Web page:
Why I Stopped Telling People I Was Autistic (Updated)
Updated: Nov 22, 2021
It wasn't that I was ashamed of being autistic.
I was actually proud to get diagnosed.
It made me feel like filling my house with bouquets of flowers!
Finally, I understood why I struggled.
And it opened the doors to the autistic community.
"I would never hire someone with autism. They're so disorganised and they're supposed to have really poor hygiene as well."
I made sense to myself for the first time.
Unfortunately, there are a lot of ideas floating around about autistic people...
Ideas like, autistic people are weird. Autistic people are rude. Autistic people are awkward. Autistic people are childlike. Autistic people are obviously autistic.
The worst part about these ideas was that I lost confidence in myself.
“He’s weird but he’s not like autistic-weird or anything.”
We need other people to be ourselves.
Other people hold us in their understanding.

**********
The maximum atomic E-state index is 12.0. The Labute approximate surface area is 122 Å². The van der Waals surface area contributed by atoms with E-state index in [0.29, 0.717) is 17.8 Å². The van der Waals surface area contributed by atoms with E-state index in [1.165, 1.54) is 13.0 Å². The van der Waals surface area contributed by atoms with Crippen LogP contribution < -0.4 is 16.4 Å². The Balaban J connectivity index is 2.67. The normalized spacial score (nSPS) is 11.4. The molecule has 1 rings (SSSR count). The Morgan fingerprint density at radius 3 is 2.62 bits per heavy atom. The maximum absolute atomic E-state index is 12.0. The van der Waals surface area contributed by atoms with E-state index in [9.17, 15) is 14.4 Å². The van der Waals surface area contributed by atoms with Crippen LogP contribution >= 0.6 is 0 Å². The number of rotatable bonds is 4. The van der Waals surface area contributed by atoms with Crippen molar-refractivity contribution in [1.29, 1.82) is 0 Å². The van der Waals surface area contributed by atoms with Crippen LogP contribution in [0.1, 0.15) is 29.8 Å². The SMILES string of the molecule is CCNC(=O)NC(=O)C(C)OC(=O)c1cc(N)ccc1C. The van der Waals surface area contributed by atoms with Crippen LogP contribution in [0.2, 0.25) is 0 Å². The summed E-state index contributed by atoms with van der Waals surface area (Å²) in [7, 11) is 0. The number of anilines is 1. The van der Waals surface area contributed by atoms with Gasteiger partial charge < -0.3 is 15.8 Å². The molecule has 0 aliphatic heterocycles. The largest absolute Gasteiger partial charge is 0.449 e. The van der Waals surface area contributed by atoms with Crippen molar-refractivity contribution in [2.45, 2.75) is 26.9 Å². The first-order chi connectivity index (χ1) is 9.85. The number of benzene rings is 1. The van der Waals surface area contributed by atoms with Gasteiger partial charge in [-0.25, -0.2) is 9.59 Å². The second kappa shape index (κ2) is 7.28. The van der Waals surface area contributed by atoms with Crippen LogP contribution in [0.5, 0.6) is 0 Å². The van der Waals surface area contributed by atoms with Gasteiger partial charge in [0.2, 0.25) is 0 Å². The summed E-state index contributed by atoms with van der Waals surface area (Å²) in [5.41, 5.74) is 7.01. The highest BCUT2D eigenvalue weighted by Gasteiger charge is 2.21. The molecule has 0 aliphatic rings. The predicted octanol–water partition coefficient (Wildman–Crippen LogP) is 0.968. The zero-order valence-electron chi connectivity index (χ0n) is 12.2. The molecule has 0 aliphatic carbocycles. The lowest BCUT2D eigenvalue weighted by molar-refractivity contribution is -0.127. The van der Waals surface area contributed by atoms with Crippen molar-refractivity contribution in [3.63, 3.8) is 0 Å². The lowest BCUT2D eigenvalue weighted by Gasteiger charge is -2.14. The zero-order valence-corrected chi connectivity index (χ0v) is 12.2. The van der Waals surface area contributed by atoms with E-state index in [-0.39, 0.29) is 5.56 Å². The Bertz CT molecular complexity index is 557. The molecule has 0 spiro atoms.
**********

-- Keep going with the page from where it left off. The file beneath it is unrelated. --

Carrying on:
When they don't or can't do this we often feel as though we are "wrong" or have to hide who we are to fit in.
I had two choices: to hide my diagnosis, or to talk about it openly and risk being doubted and misunderstood.
"My new neighbour is really rude. She's probably autistic."
The thing I wish I had known most when I was young was that autism could look like someone like me. All of the subheadings in this post are things that people had said to me after I was diagnosed, but before I had told anyone. Not everyone can be “out” and open. Without the help of this podcast, I don’t think I would have had the confidence to do it either. The first episode marks a “before” and “after” moment in my life.
Myths will always need to be busted.
I used to be scared of them but not anymore.
They make a fun popping sound as they explode.
Listen to this pivotal conversation with me and Laura James (author of the amazing Odd Girl Out) by clicking the player below:
The episode was recorded with a live audience of autistic women. Here is some of the feedback sent to me after:
"I am going to share this with my family. Thank you!"
"It was so amazing to be with so many autistic women. Never done that before. Thank you."
"Will you be doing this again? Can I send you my email? Please keep in touch."
"I always keep thinking if I am really autistic but listening to you I feel like I really am and it is really really a relief"